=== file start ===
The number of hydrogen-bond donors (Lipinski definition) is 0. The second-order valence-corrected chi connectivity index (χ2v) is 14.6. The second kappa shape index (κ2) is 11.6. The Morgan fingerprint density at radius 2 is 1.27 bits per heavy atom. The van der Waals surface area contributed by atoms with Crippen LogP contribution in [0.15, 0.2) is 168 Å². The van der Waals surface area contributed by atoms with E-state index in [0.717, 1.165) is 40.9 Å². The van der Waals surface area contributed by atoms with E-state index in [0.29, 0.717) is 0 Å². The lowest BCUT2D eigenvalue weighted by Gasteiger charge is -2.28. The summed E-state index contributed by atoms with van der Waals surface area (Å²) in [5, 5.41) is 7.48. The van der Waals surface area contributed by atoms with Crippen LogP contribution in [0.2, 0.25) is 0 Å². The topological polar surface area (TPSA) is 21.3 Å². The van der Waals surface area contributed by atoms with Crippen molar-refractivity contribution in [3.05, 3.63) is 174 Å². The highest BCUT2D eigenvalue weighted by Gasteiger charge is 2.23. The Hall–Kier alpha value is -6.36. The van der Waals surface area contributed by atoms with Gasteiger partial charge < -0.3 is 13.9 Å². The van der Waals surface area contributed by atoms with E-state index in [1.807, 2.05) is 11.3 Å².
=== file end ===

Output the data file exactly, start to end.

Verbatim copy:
The number of hydrogen-bond donors (Lipinski definition) is 0. The second-order valence-corrected chi connectivity index (χ2v) is 14.6. The second kappa shape index (κ2) is 11.6. The Morgan fingerprint density at radius 2 is 1.27 bits per heavy atom. The van der Waals surface area contributed by atoms with Crippen LogP contribution in [0.15, 0.2) is 168 Å². The van der Waals surface area contributed by atoms with E-state index in [0.717, 1.165) is 40.9 Å². The van der Waals surface area contributed by atoms with E-state index in [0.29, 0.717) is 0 Å². The lowest BCUT2D eigenvalue weighted by Gasteiger charge is -2.28. The summed E-state index contributed by atoms with van der Waals surface area (Å²) in [5, 5.41) is 7.48. The van der Waals surface area contributed by atoms with Crippen LogP contribution in [0.2, 0.25) is 0 Å². The topological polar surface area (TPSA) is 21.3 Å². The van der Waals surface area contributed by atoms with Crippen molar-refractivity contribution in [3.05, 3.63) is 174 Å². The highest BCUT2D eigenvalue weighted by Gasteiger charge is 2.23. The Hall–Kier alpha value is -6.36. The van der Waals surface area contributed by atoms with Gasteiger partial charge < -0.3 is 13.9 Å². The van der Waals surface area contributed by atoms with E-state index in [1.807, 2.05) is 11.3 Å².